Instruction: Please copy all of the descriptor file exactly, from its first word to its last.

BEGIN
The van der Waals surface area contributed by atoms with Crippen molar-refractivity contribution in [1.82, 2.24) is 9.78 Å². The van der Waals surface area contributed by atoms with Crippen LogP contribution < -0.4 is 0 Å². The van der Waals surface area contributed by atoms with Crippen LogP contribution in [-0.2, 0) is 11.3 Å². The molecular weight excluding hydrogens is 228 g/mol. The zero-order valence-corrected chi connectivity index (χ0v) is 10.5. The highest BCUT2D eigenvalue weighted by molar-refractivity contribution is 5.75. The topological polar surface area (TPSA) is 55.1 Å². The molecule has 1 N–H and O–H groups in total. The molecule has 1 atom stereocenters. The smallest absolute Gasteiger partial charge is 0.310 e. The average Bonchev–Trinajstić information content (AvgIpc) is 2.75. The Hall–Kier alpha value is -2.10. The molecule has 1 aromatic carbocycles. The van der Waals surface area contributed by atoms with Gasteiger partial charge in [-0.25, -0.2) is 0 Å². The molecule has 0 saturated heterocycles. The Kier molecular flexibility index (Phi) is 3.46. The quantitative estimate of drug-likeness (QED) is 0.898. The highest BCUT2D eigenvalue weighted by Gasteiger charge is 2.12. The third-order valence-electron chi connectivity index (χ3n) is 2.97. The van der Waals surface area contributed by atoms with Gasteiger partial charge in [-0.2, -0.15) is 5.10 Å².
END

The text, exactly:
The van der Waals surface area contributed by atoms with Crippen molar-refractivity contribution in [1.82, 2.24) is 9.78 Å². The van der Waals surface area contributed by atoms with Crippen LogP contribution < -0.4 is 0 Å². The van der Waals surface area contributed by atoms with Crippen LogP contribution in [-0.2, 0) is 11.3 Å². The molecular weight excluding hydrogens is 228 g/mol. The zero-order valence-corrected chi connectivity index (χ0v) is 10.5. The highest BCUT2D eigenvalue weighted by molar-refractivity contribution is 5.75. The topological polar surface area (TPSA) is 55.1 Å². The molecule has 1 N–H and O–H groups in total. The molecule has 1 atom stereocenters. The smallest absolute Gasteiger partial charge is 0.310 e. The average Bonchev–Trinajstić information content (AvgIpc) is 2.75. The Hall–Kier alpha value is -2.10. The molecule has 1 aromatic carbocycles. The van der Waals surface area contributed by atoms with Gasteiger partial charge in [-0.25, -0.2) is 0 Å². The molecule has 0 saturated heterocycles. The Kier molecular flexibility index (Phi) is 3.46. The quantitative estimate of drug-likeness (QED) is 0.898. The highest BCUT2D eigenvalue weighted by Gasteiger charge is 2.12. The third-order valence-electron chi connectivity index (χ3n) is 2.97. The van der Waals surface area contributed by atoms with Gasteiger partial charge in [-0.2, -0.15) is 5.10 Å².